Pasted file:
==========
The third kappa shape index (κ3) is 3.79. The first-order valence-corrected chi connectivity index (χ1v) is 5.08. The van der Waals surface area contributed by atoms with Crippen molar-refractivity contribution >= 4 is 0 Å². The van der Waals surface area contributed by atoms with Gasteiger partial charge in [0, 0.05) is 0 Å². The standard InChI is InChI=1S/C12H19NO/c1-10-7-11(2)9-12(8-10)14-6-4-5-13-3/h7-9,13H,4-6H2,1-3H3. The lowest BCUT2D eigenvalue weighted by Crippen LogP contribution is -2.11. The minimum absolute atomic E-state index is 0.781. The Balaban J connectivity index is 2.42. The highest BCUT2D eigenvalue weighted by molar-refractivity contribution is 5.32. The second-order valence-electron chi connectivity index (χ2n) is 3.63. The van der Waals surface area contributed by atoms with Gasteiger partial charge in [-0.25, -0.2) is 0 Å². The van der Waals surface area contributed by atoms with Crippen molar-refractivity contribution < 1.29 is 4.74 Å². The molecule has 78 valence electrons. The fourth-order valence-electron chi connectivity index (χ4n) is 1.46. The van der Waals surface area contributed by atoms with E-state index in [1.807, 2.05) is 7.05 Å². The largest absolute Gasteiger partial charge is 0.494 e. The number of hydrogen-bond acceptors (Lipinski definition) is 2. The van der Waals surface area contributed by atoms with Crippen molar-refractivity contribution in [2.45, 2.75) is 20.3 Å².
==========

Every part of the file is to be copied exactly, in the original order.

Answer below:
The third kappa shape index (κ3) is 3.79. The first-order valence-corrected chi connectivity index (χ1v) is 5.08. The van der Waals surface area contributed by atoms with Crippen molar-refractivity contribution >= 4 is 0 Å². The van der Waals surface area contributed by atoms with Gasteiger partial charge in [0, 0.05) is 0 Å². The standard InChI is InChI=1S/C12H19NO/c1-10-7-11(2)9-12(8-10)14-6-4-5-13-3/h7-9,13H,4-6H2,1-3H3. The lowest BCUT2D eigenvalue weighted by Crippen LogP contribution is -2.11. The minimum absolute atomic E-state index is 0.781. The Balaban J connectivity index is 2.42. The highest BCUT2D eigenvalue weighted by molar-refractivity contribution is 5.32. The second-order valence-electron chi connectivity index (χ2n) is 3.63. The van der Waals surface area contributed by atoms with Gasteiger partial charge in [-0.25, -0.2) is 0 Å². The van der Waals surface area contributed by atoms with Crippen molar-refractivity contribution < 1.29 is 4.74 Å². The molecule has 78 valence electrons. The fourth-order valence-electron chi connectivity index (χ4n) is 1.46. The van der Waals surface area contributed by atoms with E-state index in [1.807, 2.05) is 7.05 Å². The largest absolute Gasteiger partial charge is 0.494 e. The number of hydrogen-bond acceptors (Lipinski definition) is 2. The van der Waals surface area contributed by atoms with Crippen molar-refractivity contribution in [2.45, 2.75) is 20.3 Å².